COLUMBIA — Before 6:30 a.m. Sunday, Kent Ehrhardt prepped his bike and strapped on his cycling shoes for a second day of riding.
With his GU Energy Gel taped to the frame of his bike with blue masking tape, Ehrhardt, meteorologist for St. Louis television station KMOV, was one of nearly 3,000 people who rode either 40, 75 or 100 miles each day this weekend for the Bike MS: Express Scripts Gateway Getaway Ride.
The Central Missouri Event Center was the start and finish line for the challenge, which raised money to fund research, help people with multiple sclerosis and create awareness of the disease.
"It’s a lot of bicycling for an old man who has never done this before," said Ehrhardt, 55, who biked 100 miles Saturday.
"You get 60 or 80 miles into it and all you want to do is get in the pickup and go home," he said. "But that’s what an MS person feels like trying to get out of bed every day, so doing this twice a year isn't too much."
Multiple sclerosis is a disease that has different symptoms and effects in each person, from impaired movement to blindness to depleted cognitive function. The differences are so vast because MS reduces myelin, the protective coating around nerves, in any part of the body.
Ehrhardt had a friendly competition with Mark Reardon of St. Louis station KOMX, and together they raised more than $3,000. As of Thursday, the event raised nearly $1.4 million, but many people bring in money throughout the weekend and continue fundraising for a month after the event.
It is projected to bring in $2.3 million total, but Dan Friedman, director of marketing and communications for the National Multiple Sclerosis Society Gateway Area Chapter, said it will take weeks to find out the total amount the event brought in.
The Gateway Area chapter serves 6,800 people who have MS in a 90-county region. The proceeds from events such as Bike MS or Challenge Walk MS go to research and to people with multiple sclerosis.
"I think we’re getting to the point where we might see a cure in the not-so-distant future," Friedman said.
Tim Sauer, 41, who volunteers with the National Multiple Sclerosis Society, first noticed a problem when he had to belly crawl while caving with his sons' Boy Scout troop and couldn’t move. After nine months, 27 MRIs and a spinal tap, Sauer was diagnosed with multiple sclerosis.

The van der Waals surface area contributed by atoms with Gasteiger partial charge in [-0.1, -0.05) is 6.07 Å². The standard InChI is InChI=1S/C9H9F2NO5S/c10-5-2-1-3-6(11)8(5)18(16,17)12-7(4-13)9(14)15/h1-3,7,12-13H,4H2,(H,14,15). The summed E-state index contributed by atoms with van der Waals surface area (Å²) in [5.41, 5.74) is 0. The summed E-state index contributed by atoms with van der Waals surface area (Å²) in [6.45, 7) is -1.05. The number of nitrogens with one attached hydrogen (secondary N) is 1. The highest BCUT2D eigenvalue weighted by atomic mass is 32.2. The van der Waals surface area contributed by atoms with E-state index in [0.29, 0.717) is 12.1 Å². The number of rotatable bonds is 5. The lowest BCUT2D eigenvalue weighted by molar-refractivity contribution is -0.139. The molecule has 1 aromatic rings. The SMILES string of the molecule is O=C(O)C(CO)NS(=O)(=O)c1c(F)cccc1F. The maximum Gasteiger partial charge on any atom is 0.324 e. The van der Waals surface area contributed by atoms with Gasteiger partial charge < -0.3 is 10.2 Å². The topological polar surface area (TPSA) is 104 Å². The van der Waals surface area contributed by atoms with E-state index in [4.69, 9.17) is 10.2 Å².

"So much of MS is not visible," he said. "It’s the unseen that can be the most troublesome."
Sauer has handicap license plates on his car because of his multiple sclerosis. But because he looks "normal," he said, people don’t believe he needs them — he said he once had a man hit him with a cane because of it.
"We look normal," he said. "But it might have taken everything I have to get out of my car and into the store."
Months after being diagnosed, Sauer hadn't told his children he had MS. But during a family vacation, he couldn't get down a flight of stairs, and so he sat down with his kids to talk about the disease.
"The best thing is to talk about it," Sauer said. "It’s OK to be pissed and angry. I am. But do things to overcome it."
That’s part of the reason he volunteers with the National Multiple Sclerosis Society. Friedman said the society hosts events like biking and walking to promote activity — something that MS often takes away.
Even if participants don't have the disease, the events are a way for them to stay active. Penny Campbell, 52, and Harriet Witherbee, 53, used to ride bikes together in junior high. Now they have renewed their love of cycling and ride together in Bike MS for people in their community who have MS.
"It's a disease that stops people from moving," Friedman said. "Whenever I see someone with an 'I Ride With MS' jersey cross the finish line, it's so inspiring."
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